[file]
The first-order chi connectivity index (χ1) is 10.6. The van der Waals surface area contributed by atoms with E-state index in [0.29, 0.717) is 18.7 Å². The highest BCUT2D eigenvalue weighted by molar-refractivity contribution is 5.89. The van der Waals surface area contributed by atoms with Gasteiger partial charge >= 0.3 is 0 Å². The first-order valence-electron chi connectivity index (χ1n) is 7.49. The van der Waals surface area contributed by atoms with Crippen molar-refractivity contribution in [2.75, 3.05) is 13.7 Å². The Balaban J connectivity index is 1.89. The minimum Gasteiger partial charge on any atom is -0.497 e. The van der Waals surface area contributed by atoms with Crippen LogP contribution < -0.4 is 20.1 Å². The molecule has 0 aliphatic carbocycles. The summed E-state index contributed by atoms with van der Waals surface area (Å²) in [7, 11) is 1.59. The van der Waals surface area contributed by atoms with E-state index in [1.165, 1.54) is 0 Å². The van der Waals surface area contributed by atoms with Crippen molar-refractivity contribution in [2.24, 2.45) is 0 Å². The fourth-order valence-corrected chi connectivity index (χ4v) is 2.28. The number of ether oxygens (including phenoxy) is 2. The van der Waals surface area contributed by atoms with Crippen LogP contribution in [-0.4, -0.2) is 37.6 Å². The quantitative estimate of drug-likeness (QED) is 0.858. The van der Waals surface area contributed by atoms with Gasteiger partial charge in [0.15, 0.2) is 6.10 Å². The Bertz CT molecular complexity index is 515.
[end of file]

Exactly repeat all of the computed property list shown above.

The first-order chi connectivity index (χ1) is 10.6. The van der Waals surface area contributed by atoms with E-state index in [0.29, 0.717) is 18.7 Å². The highest BCUT2D eigenvalue weighted by molar-refractivity contribution is 5.89. The van der Waals surface area contributed by atoms with Gasteiger partial charge >= 0.3 is 0 Å². The first-order valence-electron chi connectivity index (χ1n) is 7.49. The van der Waals surface area contributed by atoms with Crippen molar-refractivity contribution in [2.75, 3.05) is 13.7 Å². The Balaban J connectivity index is 1.89. The minimum Gasteiger partial charge on any atom is -0.497 e. The van der Waals surface area contributed by atoms with Crippen LogP contribution < -0.4 is 20.1 Å². The molecule has 0 aliphatic carbocycles. The summed E-state index contributed by atoms with van der Waals surface area (Å²) in [7, 11) is 1.59. The van der Waals surface area contributed by atoms with E-state index in [1.165, 1.54) is 0 Å². The van der Waals surface area contributed by atoms with Crippen molar-refractivity contribution in [2.24, 2.45) is 0 Å². The fourth-order valence-corrected chi connectivity index (χ4v) is 2.28. The number of ether oxygens (including phenoxy) is 2. The van der Waals surface area contributed by atoms with Crippen LogP contribution in [-0.4, -0.2) is 37.6 Å². The quantitative estimate of drug-likeness (QED) is 0.858. The van der Waals surface area contributed by atoms with Gasteiger partial charge in [0.15, 0.2) is 6.10 Å². The Bertz CT molecular complexity index is 515.